This isn’t the cutthroat, tearful kind of competition show we’ve grown accustomed to. In most cases, the challenges function more like style lessons, with Lyons critiquing submissions and suggesting improvements. The furniture and decor two contestants sourced for the brownstone were too cold and modern for the space; a place card on a table setting hadn’t been properly glued, an oversight that would never get past Lyons, who’s known for her acute attention to detail. (Her “peony folder,” a document she made for a past assistant with photos of the ideal peony colors and sizes, will no doubt go viral when Stylish airs.)
The competition isn’t the main storyline: The show’s narrative winds between the contestants and Lyons’s own projects, like designing the photo booth at the 2020 SAG Awards and launching LoveSeen, her new line of false eyelashes with the makeup artist behind J.Crew’s signature poppy lip, Troi Ollivierre. She also gives styling and interiors advice throughout the show, with photos reminiscent of her J.Crew catalogues: how to mix textures, how to wear oversized proportions, and why you should wear your “special pieces” even on un-special days.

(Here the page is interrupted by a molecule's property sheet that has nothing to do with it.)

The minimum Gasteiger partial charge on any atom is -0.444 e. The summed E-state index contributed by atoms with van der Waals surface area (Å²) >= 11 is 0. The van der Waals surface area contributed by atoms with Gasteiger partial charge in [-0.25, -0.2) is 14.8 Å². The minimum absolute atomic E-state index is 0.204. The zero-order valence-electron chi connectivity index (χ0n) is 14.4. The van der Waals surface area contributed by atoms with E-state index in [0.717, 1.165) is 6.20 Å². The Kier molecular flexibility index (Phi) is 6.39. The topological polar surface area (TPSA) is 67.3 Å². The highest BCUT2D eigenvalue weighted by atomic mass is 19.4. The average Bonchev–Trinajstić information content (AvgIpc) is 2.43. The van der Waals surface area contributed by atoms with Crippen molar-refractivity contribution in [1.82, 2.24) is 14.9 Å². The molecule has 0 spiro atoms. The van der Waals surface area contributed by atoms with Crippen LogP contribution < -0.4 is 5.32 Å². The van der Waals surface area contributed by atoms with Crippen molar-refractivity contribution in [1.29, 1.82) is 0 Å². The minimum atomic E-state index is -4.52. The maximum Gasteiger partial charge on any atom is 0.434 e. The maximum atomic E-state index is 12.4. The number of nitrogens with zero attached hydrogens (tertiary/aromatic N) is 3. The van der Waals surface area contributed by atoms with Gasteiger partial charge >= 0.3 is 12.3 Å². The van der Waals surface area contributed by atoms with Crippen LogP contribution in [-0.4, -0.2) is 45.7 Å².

“I think there’s a lot of fear around what people ‘should’ wear, and this fear of asking questions,” Lyons says. “It never occurred to me that I’d be doing TV, but when we talked about making a reality show, my caveat was that it actually has to be real. I didn’t want to fake it or create drama that isn’t there, and I wanted to give people real challenges. If I’m going to hire someone, I want to see what they can actually do. That was an added level of intensity, but it also allowed people to see that not everyone feels confident. They don’t always know what to do, and that’s okay.”